© Joshua Lutz. courtesy Clampart. Above: Pretty Boy Floyd.
Because of basement flooding during Hurricane Sandy, ClampArt in New York City may be weeks without electrical power. But gallery owner Brian Clamp expects to open Joshua Lutz‘s new show, “Hesitating Beauty,” as scheduled on November 29.
Blending family archives, interviews, and letters with his own photographic images, Lutz spins a seamless and strangely factual (yet unflinchingly fabricated) experience of a life and family consumed by mental illness. Rather than showing us what it looks like, “Hesitating Beauty” plays with conceptions of reality to show what it feels like to grapple with a family member’s retreat from lucidity. The work breaks down the structure of the photograph as “truth” and challenges the traditional function of the medium in building narrative.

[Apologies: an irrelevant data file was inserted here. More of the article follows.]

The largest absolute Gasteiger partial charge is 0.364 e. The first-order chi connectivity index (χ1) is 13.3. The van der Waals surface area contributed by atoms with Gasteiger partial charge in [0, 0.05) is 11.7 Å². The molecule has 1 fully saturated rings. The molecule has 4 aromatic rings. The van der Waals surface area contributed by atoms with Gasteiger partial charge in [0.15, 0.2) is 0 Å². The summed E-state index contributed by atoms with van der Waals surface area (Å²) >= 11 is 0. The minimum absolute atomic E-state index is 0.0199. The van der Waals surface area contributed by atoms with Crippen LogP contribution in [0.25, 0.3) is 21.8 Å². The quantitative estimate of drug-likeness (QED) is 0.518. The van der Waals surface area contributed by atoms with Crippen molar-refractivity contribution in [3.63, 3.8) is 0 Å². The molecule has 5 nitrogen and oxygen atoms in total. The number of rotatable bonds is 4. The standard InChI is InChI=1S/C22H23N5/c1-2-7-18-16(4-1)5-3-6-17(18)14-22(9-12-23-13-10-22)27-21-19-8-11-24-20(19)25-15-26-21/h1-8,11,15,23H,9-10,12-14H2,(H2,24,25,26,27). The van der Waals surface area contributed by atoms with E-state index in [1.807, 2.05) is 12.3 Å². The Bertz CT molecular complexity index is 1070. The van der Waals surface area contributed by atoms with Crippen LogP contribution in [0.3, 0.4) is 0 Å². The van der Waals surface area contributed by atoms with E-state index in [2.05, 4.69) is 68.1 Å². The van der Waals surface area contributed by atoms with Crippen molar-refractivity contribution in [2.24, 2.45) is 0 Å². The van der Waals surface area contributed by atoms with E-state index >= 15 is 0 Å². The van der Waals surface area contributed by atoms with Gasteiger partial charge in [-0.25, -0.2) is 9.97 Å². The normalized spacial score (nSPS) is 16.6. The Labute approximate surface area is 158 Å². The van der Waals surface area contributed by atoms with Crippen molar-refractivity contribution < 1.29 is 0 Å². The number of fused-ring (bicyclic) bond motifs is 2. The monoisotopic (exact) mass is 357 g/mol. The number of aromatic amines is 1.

“Holding on so tightly to what I believed was sanity and being consumed by fear of depression and schizophrenia prevented me from being fully present to my mother’s reality,” the photographer writes. “The past few years, as she slipped away from the aggressive paranoia and depression of my youth to an almost calming sense of delusion, made it much easier for me to rid the anger that veiled my life and to attempt to find a place of empathy and compassion as I managed her care. In making this work and simultaneously falling deeper into her psychosis, I tried to imagine a time when the past, present and future collided; a place where the weight of memory is heavier than reality.”